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Power Up Lending Group, Ltd. v. Murphy

United States District Court, E.D. New York

April 26, 2017

POWER UP LENDING GROUP, LTD, Plaintiff,
v.
ALAN MURPHY and GRANT SEABOLT, JR., Defendants.

          Naidich Wurman LLP Attorneys for the Plaintiff Richard S. Naidich, Esq. Of Counsel

          Bressler Amery & Ross, P.C. Attorneys for the DefendantsBy: Robert Novack, Esq., Christina D. Gallo, Esq., Michael D. Margulies, Esq., Of Counsel

          DECISION & ORDER

          ARTHUR D. SPATT United States District Judge

         I. Background

         On March 24, 2016, the Plaintiff Power Up Lending Group, Ltd. commenced this action against the Defendants Alan Murphy and D. Grant Seabolt, Jr., seeking to recover amounts allegedly due under a financing agreement between the Plaintiff and STW Resources Holding Corp. (“STW”), a corporation controlled by the Defendants. The complaint, which invokes the Court's diversity jurisdiction, alleges causes of action sounding in New York State fraudulent inducement and tortious interference with a contract.

         On May 20, 2016, the Defendants, acting pro se, filed motions under Federal Rule of Civil Procedure (“Fed. R. Civ. P.”) 12(b)(2), seeking to dismiss the complaint on the ground that they were not subject to personal jurisdiction in New York.

         Although the Plaintiff failed to respond to those motions, in a Memorandum of Decision & Order dated October 18, 2016, the Court denied the relief sought. See Power Up Lending Grp, Ltd. v. Murphy, No. 16-cv-1454, 2016 U.S. Dist. LEXIS 144268 (E.D.N.Y. Oct. 18, 2016) (Spatt, J.).

         In doing so, the Court held that, notwithstanding the assertedly limited personal contacts that the Defendants, both Texas residents, had with the State of New York, the contract between their corporation and the Plaintiff contained a forum selection clause that provided an alternative basis for the Court's exercise of jurisdiction.

         Their motions to dismiss having been denied, on November 1, 2016, the Defendants filed answers to the complaint.

         On that same date, the Defendants, still acting pro se, also each filed a second motion to partially dismiss the complaint. This time, the Defendants sought dismissal of the Plaintiff's fraud-based claim on the ground that the complaint failed to allege a theory of fraudulent inducement with the level of specificity required under the heightened pleading standard found in Fed.R.Civ.P. 9(b).

         However, since “Rule 9(b) does not explicitly provide for a dismissal motion”; and since the Defendants have already interposed answers; the Court construes this motion as one for judgment on the pleadings under Rule 12(c). See Patel v. Contemporary Classics of Beverly Hills, 259 F.3d 123, 126 (2d Cir. 2001).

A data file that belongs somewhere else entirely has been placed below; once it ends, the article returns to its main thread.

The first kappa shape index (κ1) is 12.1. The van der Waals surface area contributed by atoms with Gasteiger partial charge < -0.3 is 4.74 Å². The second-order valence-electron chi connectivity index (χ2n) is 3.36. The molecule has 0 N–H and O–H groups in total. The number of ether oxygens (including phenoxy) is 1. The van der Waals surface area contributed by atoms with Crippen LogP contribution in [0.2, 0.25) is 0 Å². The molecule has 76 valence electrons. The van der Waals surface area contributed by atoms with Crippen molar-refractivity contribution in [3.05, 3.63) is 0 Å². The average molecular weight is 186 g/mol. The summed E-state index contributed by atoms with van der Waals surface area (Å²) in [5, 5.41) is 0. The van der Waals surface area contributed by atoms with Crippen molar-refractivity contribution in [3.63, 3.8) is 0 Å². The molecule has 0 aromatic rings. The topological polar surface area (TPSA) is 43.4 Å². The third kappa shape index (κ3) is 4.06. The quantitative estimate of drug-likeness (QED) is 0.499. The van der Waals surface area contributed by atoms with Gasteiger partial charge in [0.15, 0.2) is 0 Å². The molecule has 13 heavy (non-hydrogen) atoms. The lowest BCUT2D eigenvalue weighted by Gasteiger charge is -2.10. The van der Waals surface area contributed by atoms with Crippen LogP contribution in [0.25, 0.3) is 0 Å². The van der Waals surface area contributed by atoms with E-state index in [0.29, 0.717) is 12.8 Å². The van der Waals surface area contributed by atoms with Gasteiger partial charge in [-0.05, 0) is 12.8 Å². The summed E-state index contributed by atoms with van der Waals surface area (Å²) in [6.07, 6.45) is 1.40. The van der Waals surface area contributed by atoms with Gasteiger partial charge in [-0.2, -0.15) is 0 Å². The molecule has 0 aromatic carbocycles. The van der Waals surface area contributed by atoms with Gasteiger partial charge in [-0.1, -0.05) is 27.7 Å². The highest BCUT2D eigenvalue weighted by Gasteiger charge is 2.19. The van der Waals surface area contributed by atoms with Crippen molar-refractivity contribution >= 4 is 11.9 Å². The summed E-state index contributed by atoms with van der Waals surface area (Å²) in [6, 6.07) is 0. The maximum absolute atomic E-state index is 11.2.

Also, the Court notes that the Plaintiff has again failed to respond to the Defendants' motions.

         Nevertheless, as was true of the Defendants' prior motions, “[e]ven when a motion for judgment on the pleadings is unopposed, ‘[w]here . . . the pleadings are themselves sufficient to withstand dismissal, a failure to respond to a 12(c) motion cannot constitute ‘default' justifying dismissal of the complaint.' ” James v. Comm'r of Soc. Sec., No. 13-cv-2492, 2014 U.S. Dist. LEXIS 135594, at *3-*4 (E.D.N.Y. Sept. 24, 2014) (quoting McCall v. Pataki, 232 F.3d 321, 322 (2d Cir. 2000)).

         Rather, “[a]lthough the non-moving party's failure to respond ‘may allow the district court to accept the moving party's factual assertions as true, the moving party must still establish that the undisputed facts entitle [her] to a judgment as a matter of law.' ” Lucius v. Colvin, No. 12-cv-6531, 2014 U.S. Dist. LEXIS 43980, at *21 (W.D.N.Y. Mar. 31, 2014) (quoting Vt. Teddy Bear Co., Inc. v. 1-800 Beargram Co., 373 F.3d 241, 246 (2d Cir. 2004)).

         Against this backdrop, the Court turns to the Defendants' current contentions.

         II. Discussion

         The Court presumes the parties' familiarity with the underlying factual allegations, which were set forth in detail in the October 18, 2016 Memorandum of Decision & Order. See Power Up Lending Grp, Ltd., 2016 U.S. Dist. LEXIS 144268, at *2-*9. As the Court may not consider any additional evidence in resolving these motions, see Jureli, LLC v. ...


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